Guatemalan Anti-Graft Crusader Granted Asylum in US

The United States granted asylum to Guatemala’s former chief prosecutor just days after her country filed an extradition request based on embezzlement, lying and tax fraud charges she claims were raised in retaliation for her anti-corruption efforts.

Thelma AldanaPhoto of former Attorney General Thelma Aldana Credit: Fred Ramos (El Faro) / CC BY-SA Thelma Aldana, 64, is seen internationally as a crusader against corruption and government malfeasance.  

She prosecuted and jailed former President Otto Perez Molina and launched investigations against his successor, ex-President Jimmy Morales and members of his family.  

In 2017 alone, Aldana’s office won 9,358 convictions, and that same year she was named one of Time Magazine’s 100 Most Influential People.

“Aldana showed that the rule of law can defeat corruption—even when it stretches to the highest office in the land. It's a lesson every country should remember,” wrote José Carlos Ugaz, a renowned attorney and chair of Transparency International, who submitted the caption that accompanied her nomination on the list.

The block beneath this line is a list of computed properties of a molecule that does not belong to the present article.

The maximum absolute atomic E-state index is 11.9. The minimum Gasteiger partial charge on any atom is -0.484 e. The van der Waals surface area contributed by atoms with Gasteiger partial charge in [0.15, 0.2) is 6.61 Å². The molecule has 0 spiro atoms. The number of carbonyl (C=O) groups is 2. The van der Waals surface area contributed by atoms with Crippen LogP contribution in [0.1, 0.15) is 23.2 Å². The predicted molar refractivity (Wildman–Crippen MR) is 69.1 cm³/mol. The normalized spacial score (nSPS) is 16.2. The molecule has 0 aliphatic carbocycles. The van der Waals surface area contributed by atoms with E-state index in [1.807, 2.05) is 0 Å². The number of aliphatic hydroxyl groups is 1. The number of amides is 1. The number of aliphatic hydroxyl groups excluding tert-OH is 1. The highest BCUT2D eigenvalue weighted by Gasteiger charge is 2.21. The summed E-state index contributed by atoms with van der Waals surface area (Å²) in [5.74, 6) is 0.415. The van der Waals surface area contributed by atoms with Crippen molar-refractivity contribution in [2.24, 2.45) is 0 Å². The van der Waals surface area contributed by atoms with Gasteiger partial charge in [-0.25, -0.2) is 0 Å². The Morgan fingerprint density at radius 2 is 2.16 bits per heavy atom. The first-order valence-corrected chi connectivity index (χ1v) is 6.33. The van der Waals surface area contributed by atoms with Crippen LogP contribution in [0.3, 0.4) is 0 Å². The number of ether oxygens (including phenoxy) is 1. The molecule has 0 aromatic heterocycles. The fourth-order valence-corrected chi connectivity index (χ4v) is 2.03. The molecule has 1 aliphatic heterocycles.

After numerous death threats and incidents of harassment, Aldana was forced to resign. She was put under protective measures provided by the Inter-American Commission on Human Rights.  

In 2018, she was honored with Sweden’s Right Livelihood Award, billed as the “alternative Nobel Prize” and last year she ran for president. That’s when charges were brought forward that her supporters claim were fabricated.  

The Constitutional Court rejected her candidacy based on the corruption indictment.

After an arrest warrant was issued against her, Aldana left the country. Another leading candidate was also forbidden from running, which allowed Alejandro Giammetteri, a former surgeon and staunch social conservative, to win the election despite collecting a mere 14 percent in the first-round of voting. 

He easily beat his only remaining rival - a disliked former first lady accused of corruption - in the second round in January.  

The Chairman of the US Foreign Affairs Committee announced late Monday night on Twitter that Aldana’s asylum request was approved.  

“Thelma is a champion for justice and this is a major victory in the international fight against corruption,” Chairman Eliot Engel wrote.

“I never imagined I’d become a political refugee in the United States,” Aldana tweeted on Tuesday morning. 

“When I received the news, I cried because I miss my country. I now understand the suffering my migrant compatriots have gone through when leaving our country.”